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Poli Gen Dan Skizo

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jurnal skizofrenia dan poligenik dari ncbi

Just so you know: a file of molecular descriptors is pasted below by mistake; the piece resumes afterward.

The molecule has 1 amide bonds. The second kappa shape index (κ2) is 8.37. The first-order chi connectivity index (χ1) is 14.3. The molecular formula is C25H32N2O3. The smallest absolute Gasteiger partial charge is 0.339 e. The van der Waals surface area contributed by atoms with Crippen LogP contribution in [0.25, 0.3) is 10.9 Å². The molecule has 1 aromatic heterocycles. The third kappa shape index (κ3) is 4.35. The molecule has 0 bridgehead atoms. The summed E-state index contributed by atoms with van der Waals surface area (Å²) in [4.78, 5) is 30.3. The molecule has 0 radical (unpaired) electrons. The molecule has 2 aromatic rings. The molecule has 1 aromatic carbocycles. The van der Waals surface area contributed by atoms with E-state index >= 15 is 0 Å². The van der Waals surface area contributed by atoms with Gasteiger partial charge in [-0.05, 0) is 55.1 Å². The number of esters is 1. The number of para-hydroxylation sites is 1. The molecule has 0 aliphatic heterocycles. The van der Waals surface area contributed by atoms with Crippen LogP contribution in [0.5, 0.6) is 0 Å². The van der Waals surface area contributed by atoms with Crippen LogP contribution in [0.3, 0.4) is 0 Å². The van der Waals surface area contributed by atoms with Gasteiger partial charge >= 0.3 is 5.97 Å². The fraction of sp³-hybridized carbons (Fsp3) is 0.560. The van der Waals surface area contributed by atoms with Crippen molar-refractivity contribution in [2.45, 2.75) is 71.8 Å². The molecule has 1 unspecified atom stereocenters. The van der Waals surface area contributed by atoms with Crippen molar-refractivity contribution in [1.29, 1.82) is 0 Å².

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  Shafee et al.  Translational Psychiatry   (2018)8:78 DOI 10.1038/s41398-018-0124-8  Translational Psychiatry ARTICLE Open Access Polygenic risk for schizophrenia andmeasured domains of cognition inindividuals with psychosis and controls Rebecca Shafee 1,2 , Pranav Nanda 3 , Jaya L. Padmanabhan 4 , Neeraj Tandon 5 , Ney Alliey-Rodriguez 6 ,Sreeja Kalapurakkel 2,7,8 , Daniel J. Weiner 2,7,8,9 , Raquel E. Gur 10 , Richard S. E. Keefe 11 , Scot K. Hill 12 , Jeffrey R. Bishop 13,14 ,Brett A. Clementz 15 , Carol A. Tamminga 16 , Elliot S. Gershon  6,17 , Godfrey D. Pearlson 18 , Matcheri S. Keshavan 19 ,John A. Sweeney 20 , Steven A. McCarroll 1,2,7 and Elise B. Robinson 2,7,8,21 Abstract Psychotic disorders including schizophrenia are commonly accompanied by cognitive de 󿬁 cits. Recent studies havereported negative genetic correlations between schizophrenia and indicators of cognitive ability such as generalintelligence and processing speed. Here we compare the effect of polygenetic risk for schizophrenia (PRS SCZ ) onmeasures that differ in their relationships with psychosis onset: a measure of current cognitive abilities (the Brief Assessment of Cognition in Schizophrenia, BACS) that is greatly reduced in psychotic disorder patients, a measure of premorbid intelligence that is minimally affected by psychosis onset (the Wide-Range Achievement Test, WRAT); andeducational attainment (EY), which covaries with both BACS and WRAT. Using genome-wide single nucleotidepolymorphism (SNP) data from 314 psychotic and 423 healthy research participants in the Bipolar-SchizophreniaNetwork for Intermediate Phenotypes (B-SNIP) Consortium, we investigated the association of PRS SCZ  with BACS,WRAT, and EY. Among apparently healthy individuals, greater genetic risk for schizophrenia (PRS SCZ ) was signi 󿬁 cantlyassociated with lower BACS scores ( r  = − 0.17,  p = 6.6 × 10 − 4 at P  T  = 1 × 10 − 4 ), but not with WRAT or EY. Amongindividuals with psychosis, PRS SCZ  did not associate with variations in any of these three phenotypes. We furtherinvestigated the association between PRS SCZ  and WRAT in more than 4500 healthy subjects from the PhiladelphiaNeurodevelopmental Cohort. The association was again null (  p  > 0.3,  N  = 4511), suggesting that different cognitivephenotypes vary in their etiologic relationship with schizophrenia. Introduction Schizophrenia is a debilitating psychiatric disorder thatcommonly involves severe cognitive de 󿬁 cits that com-promise functional ability   1,2 . Underperformance in gen-eral intelligence tasks as well as tasks designed to bespeci 󿬁 c to cognitive domains such as memory, executivefunction, and motor function have been noted in psy-chosis patients 3 .Many schizophrenia-associated cognitive de 󿬁 cits arepresent many years prior to the onset of the illness 4,5 . Ameta-analysis of 4396 schizophrenia cases and 745,000controls showed that every point decrease in premorbidIQ associated with a 3.7% increase in schizophrenia risk 6 .In a nationwide cohort of over 900,000 Swedish indivi-duals, children with the lowest grades showed a 4-foldincreased risk of developing schizophrenia and schi-zoaffective disorder and a 3-fold increased risk of devel-oping other psychotic illnesses 7 . Additionally, studies of       clinically high-risk (CHR) groups have shown that peoplewith attenuated psychotic symptoms were cognitively  impaired compared to healthy controls (HC) and that, © The Author(s) 2018 OpenAccess  ThisarticleislicensedunderaCreativeCommonsAttribution4.0InternationalLicense,whichpermitsuse,sharing,adaptation,distributionandreproductionin any medium or format, as long as you give appropriate credit to the srcinal author(s) and the source, provide a link to the Creative Commons license, and indicate if changesweremade.Theimagesorotherthirdpartymaterialinthisarticleareincludedinthearticle ’ sCreativeCommonslicense,unlessindicatedotherwiseinacreditlinetothematerial.If material is not included in the article ’ s Creative Commons license and your intended use is not permitted by statutory regulation or exceeds the permitted use, you will need to obtainpermission directly from the copyright holder. To view a copy of this license, visit http://creativecommons.org/licenses/by/4.0/ . Correspondence: Rebecca Shafee (rebecca_shafee@hms.harvard.edu) 1 Department of Genetics, Harvard Medical School, Boston, MA, USA 2 Stanley Center for Psychiatric Research, Broad Institute of MIT and Harvard,Cambridge, MA, USAFull list of author information is available at the end of the article        1       2       3       4       5       6       7       8       9       0        (        )     :  ,     ;        1       2       3       4       5       6       7       8       9       0        (        )     :  ,     ;  within the CHR group, those that converted to a chronicpsychotic disorder within one or 2 years of ascertainmentdisplayed lower cogniti ve performance compared to those that did not convert 8 – 11 . Together these results indicatethat cognitive de 󿬁 cits are signi 󿬁 cantly associated with riskof developing a psychotic illness.Both cognitive performance and psy  chotic disorderssuch as schizophrenia are heritable 12 – 19 , and signi 󿬁 cantgenetic overlap has been consistently reported betweenschizophrenia and some indicators of cognitive ability,such as general intelligence or processing speed 20 – 26 .However, it is still unclear how the genetic differencesassociated with schizophrenia in 󿬂 uence cognitive func-tion, and which domains of cognitive function are mostassociated with schizophrenia risk.Motivated by these earlier  󿬁 ndings, we investigated therelationship between polygenic risk for schizophrenia — asde 󿬁 ned by large constellations of common variants thatassociate with schizophrenia risk (PRS SCZ ) — and threecognitive phenotypes in the Bipolar-Schizophrenia Net- work for Intermediate Phenotypes 27,28 (B-SNIP) cohort:(1) the Brief Assessment of Cognition in Schizophrenia(BACS) 29 , which provides a composite score of currentgeneral cognitive function; (2) the Wide-Range Achieve- ment Test (WRAT) 30 – 32 reading score, a measure of       premorbid intellectual potential; and (3) educationalattainment (as measured by years of education, EY). Thesephenotypes are correlated but differentially associatedwith psychosis-spectrum case status. Compared to BACSor general cognition, WRAT scores are minimally affectedby psychosis onset 8 , and are commonly used as a measurefor premorbid intelligence in people with psychotic dis-orders 30 – 32 ; educational attainment is phenotypically  associated with WRAT and BACS and also strongly  genetically overlaps with cognition 33,34 . A companionanalysis was conducted in the large Philadelphia Neuro-developmental Cohort (PNC,  N  = 4511) 35-37 investigatingthe relationship between WRAT and PRS SCZ  sinceWRAT measures were also available in the PNC.As an additional validation analysis we investigated therelationship between the polygenic score of educationalattainment (PRS EDUC ) and these three cognitive pheno-types because of the signi 󿬁 cant genetic o verlap betweeneducational attainment and cognition 25,34 . Methods Study design and participants Demographic information about the B-SNIP and thePNC cohorts can be found in Table 1. The B-SNIP ana-lysis included 737 Caucasians from the Bipolar-Schizophrenia Network for Intermediate Phenotypes (B-SNIP) 27,28 , which is a  󿬁  ve-site consortium (MarylandPsychiatric Research Center, University of Chicago/Uni- versity of Illinois at Chicago, University of Texas-Southwestern, Wayne State University/Harvard Uni- versity, and the Institute of Living/Yale University) orga-nized to address questions about diagnostic boundariesand familiality of intermediate phenotypes. Previous workusing this cohort reported BACS performance to beconsistent with a dimensional model of psychosis 27,38 ; Hillet al. (2013) showed that cognitive performance declinedprogressively as affective symptoms became less promi-nent and psychotic features became more pronouncedand pervasive. Due to these  󿬁 ndings, we combined allpsychotic probands to form the PSYCH group (  N  = 314)consisting of schizophrenia (  N  = 100), psychotic bipolardisorder (  N  = 143), and schizoaffective disorder patients(  N  = 71). The NPSYCH group consisted of unrelatednonpsychotic individuals combining samples collected ascontrols (HC,  N  = 180) and  󿬁 rst-degree relativesof probands with no history of psychosis (NPFAM,  N  = 243) and without elevated axis II traits 27 (cluster A orcluster B). While the NPFAM members of theNPSYCH group were related to probands in thePSYCH group, none of the analyses included relatedindividuals (e.g., group differences were calculatedbetween HC and PSYCH or between NPFAM and HC;correlation analyses with PRS SCZ , PRS EDUC  or betweenthe three cognitive phenotypes were conducted within thePSYCH and the NPSYCH groups separately). All parti-cipants provided written informed consent. Institutionalreview boards at each site approved the study and all sitesused identical diagnostic, clinical, and recruitmenttechniques 28 .The Philadelphia Neurodevelopmental Cohort (PNC) isa sample from the greater Philadelphia area, includingover 9000 individuals aged 8 – 21 years who receivedmedical care at the Children ’ s Hospital at Philadelphia Table 1 Demographic information for the B-SNIP andPNC cohorts B-SNIP PNCNPSYCH PSYCH ControlsHC NPFAM N   180 243 314 4511Age (years) 38.7 (12.8) 46.5 (14.5) 34.9 (1.3) 13.8 (3.7)Sex (%F) 51.6 73.7 45.9 50.0Years of education 15.2 (2.5) 14.9 (2.5) 13.9 (2.3) N/A B-SNIP   Bipolar-Schizophrenia Network for Intermediate Phenotypes,  PNC  Philadelphia Neurodevelopmental Cohort,  NPSYCH   B-SNIP nonpsychotic groupconsisting of healthy controls (HC) and nonpsychotic relatives (NPFAM),  PSYCH  B-SNIP psychotic proband group consisting of schizophrenia ( N  = 100),psychotic bipolar ( N  = 143), and schizoaffective disorder ( N  = 71) patients.Mean values are shown with standard deviations in parentheses. Years of    Education was not an applicable measure for the young PNC cohort. Onlysamples with European ancestry were used in this study. Shafee et al.  Translational Psychiatry   (2018)8:78 Page 2 of 9  network 35 – 37 . The overall inclusion criteria for the cohortincluded: (1) Ability to provide signed informed consent(parental consent was required for participants under age18), (2) English language pro 󿬁 ciency, and (3) Physical andcognitive ability to participate in computerized cognitivetesting. Only unrelated participants (pi-hat <0.2) of Eur-opean ancestry were used in this work. Individuals withsigni 󿬁 cant medical conditions that can impact brainfunction, as well as those with either an invalid orincomplete neurocognitive battery were excluded. Aftergenetic quality control (described below and in Supple-mentary Material) the  󿬁 nal sample for this study consistedof 4511 unrelated individuals (mean age 13.76 years, S.D.3.66 years). All analyses in the PNC cohort were done inthis entire sample. Cognitive measures Three cognitive measures were available in the B-SNIPcohort: BACS, WRAT, and educational attainment.General cognitive function in the B-SNIP was measuredby the BACS, which is a 30min test of global neu-ropsychological function 29 . Premorbid intellectualpotential was measured using the reading score of theWide-Range Achievement Test (WRAT IV), which has aphenoty  pic correlation of ~0.4 with full-scale intelligentquotient 30,39 . Self-reported years of education completedat the time of recruitment was used as a measure of EY.WRAT was similarly assessed in the PNC sample. ABACS equivalent was not available in the PNC and due tothe young age of the subjects (8 – 21 years) EY would belargely redundant to age itself. Genetic analyses Genetic data for the B-SNIP project were collected for2053 subjects (multi-ethnic sample) using the IlluminaIn 󿬁 nium PsychArray BeadChip ™  platform. Genotypesunderwent quality control using PLINK 1.9 40,41 based ona standardized protocol 42 (Supplementary Material). Afterinitial quality control, and removal of individuals withmissing cognitive phenotypes, 1528 samples remained of       whom 927 were self-reported Caucasians (SRC). To avoidpopulation strati 󿬁 cation, only SRC samples were used inall analyses. The ancestries of these SRC samples were veri 󿬁 ed by principal component analysis combining the B-SNIP genotype data with the 1000 Genomes phase 1data 43 . Samples that were more than four standarddeviations away from the SRC group mean along the  󿬁 rstten principal components were excluded resulting in a 󿬁 nal sample size of 737 (Figure S1). Imputation of the B-SNIP genetic data was performed using HAPI-U R for pre- phasing 44 and IMPUTE2 for imputation 45,46 using amulti-ethnic (the 1000 Genomes phase 1 referencepanel 43 ) reference panel 47 . Poorly imputed singlenucleotide polymorphisms (SNPs) were  󿬁 ltered post-imputation (SNPs with information score <0.5 48 wereremoved) resulting in 22.5 million imputed SNPs.Genotype data for 8211 multi-ethnic PNC samples weredownloaded from dbGAP. These data were distributedacross  󿬁  ve different Illumina genotyping chips (asdescribed in the Supplementary Material). Q uality control was performed with the programs PLINK 41 and GCTA 49 .After principal component analysis of the PNC datacombined with the HapMap reference panel 50 , only  samples with European ancestry were retained by visualinspection (overlapping with CEU and TSI, Figure S2).Following these steps 4733 samples and 204,597 markerswere retained for imputation. The Michigan ImputationServer 51 w  as used for genetic imputation of the PNC data (Minimac3 51 for imputation and HAPI-UR 44 for phasing)with the 1000 genome phase 3 data 52 as reference panelresulting in a total of 18 million imputed markers. Theimputed variants were  󿬁 ltered for info score  ≥ 0.6 (7.9million markers) for polygenic score calculation withPLINK. Filtering samples for medical criteria and missingcognitive phenotypes (see Study Design and Participants)resulted in a  󿬁 nal PNC sample of 4511 unrelated healthy  individuals.Schizophrenia polygenic pro 󿬁 le scores (PRS SCZ ) andeducational attainment polygenic scores (PRS EDUC ) werecalculated using the schizophrenia GWAS summary sta-tistics of the Psychiatric Genome Consortium (PGC) 19 (https://www.med.unc.edu/pgc/results-and-downloads) and the summary statistics from Okbay et al. 34 , respec-tively. Score calculation was done using custom scripts inthe B-SNIP and using PLINK in the PNC. Of the 120,636PGC schizophrenia polygenic score training SNPs,101,927 overlapped with the imputed B-SNIP data and85,598 overlapped with the imputed PNC data. Of the626,000 educational attainment GWAS markers (clumpedusing the 1000 Genome 43 European Ancestry group;  r  2 <0.1 within a 500kb window of a more signi 󿬁 cantly asso-ciated SNP), 530,894 and 210,501 SNPs were in commonwith the imputed data in B-SNIP and the PNC, respec-tively. Polygenic scores were calculated for seven  p -valuethresholds of signi 󿬁 cance of association:  P  ≤ 10 − 4 , 0.001,0.01, 0.05, 0.1, 0.5, and 1.0. The  󿬁 rst 10 principal com-ponents from ancestry analyses of B-SNIP and PNC wereused as covariates for correlation analyses in the respec-tive cohorts. Statistical analyses All statistical analyses in B-SNIP were performed usingMatlab (version 2012b). Correlations between BACS,WRAT, and EY and the polygenic scores were calculatedwithin the PSYCH group and the NPSYCH group (HC + NPFAM) separately using the Spearman Rank method,which is a nonparametric measure of correlation (devia-tion from normal distribution was noted in WRAT, EY, Shafee et al.  Translational Psychiatry   (2018)8:78 Page 3 of 9  and PRS SCZ  in speci 󿬁 c groups). Age, sex, data collectionsite, the  󿬁 rst 10 principal components from the geneticancestry analysis, and DSM diagnosis (schizophrenia/bipolar disorder/schizoaffective disorder status for mem-bers of the PSYCH group and respective relative ’ s diag-nosis for member ’ s of the NPFAM group) were regressedout for correlation analyses within each group. As anadditional precaution, the samples ’  HC/NPFAM statuswas used as a covariate for all analyses within theNPSYCH group. Differences in BACS, WRAT, and EY (Figure S3) between the HC, PSYCH, and NPFAM groupswere calculated using the Kruskal – Wallis test (a non-parametric method for testing whether samples srcinatefrom the same distribution, which was used due tounequal variances in BACS between groups) afterregressing out the effects of age, sex, data collection site,and the  󿬁 rst ten principal components from the geneticancestry analysis. These group differences were calculatedbetween HC/PSYCH and HC/NPFAM instead of       NPSYCH/PSYCH so that only unrelated individuals werecompared. This was not a concern for correlation analyseswithin the NPSYCH group since the HC and the NPFAMsubgroups were unrelated. Group differences in PRS SCZ and PRS EDUC  were calculated between the HC andPSYCH groups (Fig. 1, Table S1, Kruskal – Wallis testwas used due to unequal variance between groups forPRS EDUC ) after regressing out the effects of data collectionsite and the  󿬁 rst ten ancestry principal components. Tocorrect for multiple hypotheses testing in analyses of theB-SNIP cohort a false discovery rate (FDR) approach 53 was used following the example of recent studies that used polygenic risk scores 25,54 . For analyses with poly-genic scores in B-SNIP the combined P FDR-PRS  was 0.0064at  α = 0.05. Analysis speci 󿬁 c FDR  p -values are reportedwith each result.All analyses in the PNC were done using RStudio 55 (Version 1.0.44). Since individuals in the PNC samplewere controls and unrelated, correlations between poly-genic scores and WRAT were calculated within the entiresample controlling for effects of age, sex, and the  󿬁 rst 10ancestry principal components using the Spearman Rankmethod. The FDR-corrected 53  p -value threshold for PNCwas P FDR-PNC = 3.1×10 − 12 at  α = 0.05 for all analysesusing PRS SCZ  and PRS EDUC . Results Genetic risk for schizophrenia was higher amongindividuals with psychosis in the mixed diagnostic groupin B-SNIP An individual ’ s polygenic risk of schizophrenia, PRS SCZ ,estimates genome-wide common genetic in 󿬂 uences onthe risk of developing schizophrenia. Compared to the HC(Fig. 1), individuals with psychosis from 3 diagnosisgroups in the B-SNIP sample (schizophrenia, psychoticbipolar, schizoaffective disorder) showed signi 󿬁 cantly  higher PRS SCZ  (  p ≤ P FDR = 2.6×10 − 4 , Table S1) at all P T .Among the psychosis probands schizophrenia patientshad highest PRS SCZ  (Figure S4). In our sample PRS EDUC did not differ signi 󿬁 cantly between the PSYCH and theHC groups (Table S1). Figure S4 shows the distributionsof PRS SCZ  and PRS EDUC  for the different DSM diagnosisgroups. Psychosis did not alter the correlations between EY, BACS,and WRAT in B-SNIP An individual ’ s educational attainment, cognitive func-tioning and intellectual potential are interdependenttraits 56 . We examined these relationships within thePSYCH and the NPSYCH groups separately in the B-SNIP sample and found that the presence of psychosis didnot alter the extent to which the phenotypes are inde-pendent (Fig. 2). Although BACS, WRAT, and EY weresigni 󿬁 cantly lower in the PSYCH group compared to theHC group (Figure S3), the effect size of de 󿬁 cit in BACS(Cohen ’ s  d  = 1.24,  p = 8.1×10 − 32 ) was more than threetimes greater than that of EY or WRAT. Additionally,partial correlation analyses between pairs of these threephenotypes controlling for the third phenotype revealedthat, (1) EY and WRAT shared a positive correlation thatcould not be accounted for by BACS; (2) WRAT andBACS shared a positive correlation that could not beaccounted for by EY; and (3) although EY and BACS were Fig. 1 Mean Polygenic scores of schizophrenia (PRS SCZ ) in thepsychotic (PSYCH,  N  = 314) and the healthy controls (HC,  N  = 180) in B-SNIP.  The vertical black lines show the standard errors of the mean (SEM). Scores were calculated at seven  p -value thresholds(P  T  ): 0.0001, 0.001, 0.01, 0.05, 0.1, 0.5, and 1.0 (shown in different colors).All scores were z-transformed before mean and SEM calculation.PRS SCZ  was signi 󿬁 cantly higher (  p ≤ P  FDR = 2.6 × 10 − 4 , Kruskal – Wallistest) in the PSYCH group compared to the HC group at all P  T.  Table S1shows the  p -values for this analysis. NPFAM (nonpsychotic familymembers of PSYCH group probands) were excluded from this case-control analysis so that only unrelated individuals were compared Shafee et al.  Translational Psychiatry   (2018)8:78 Page 4 of 9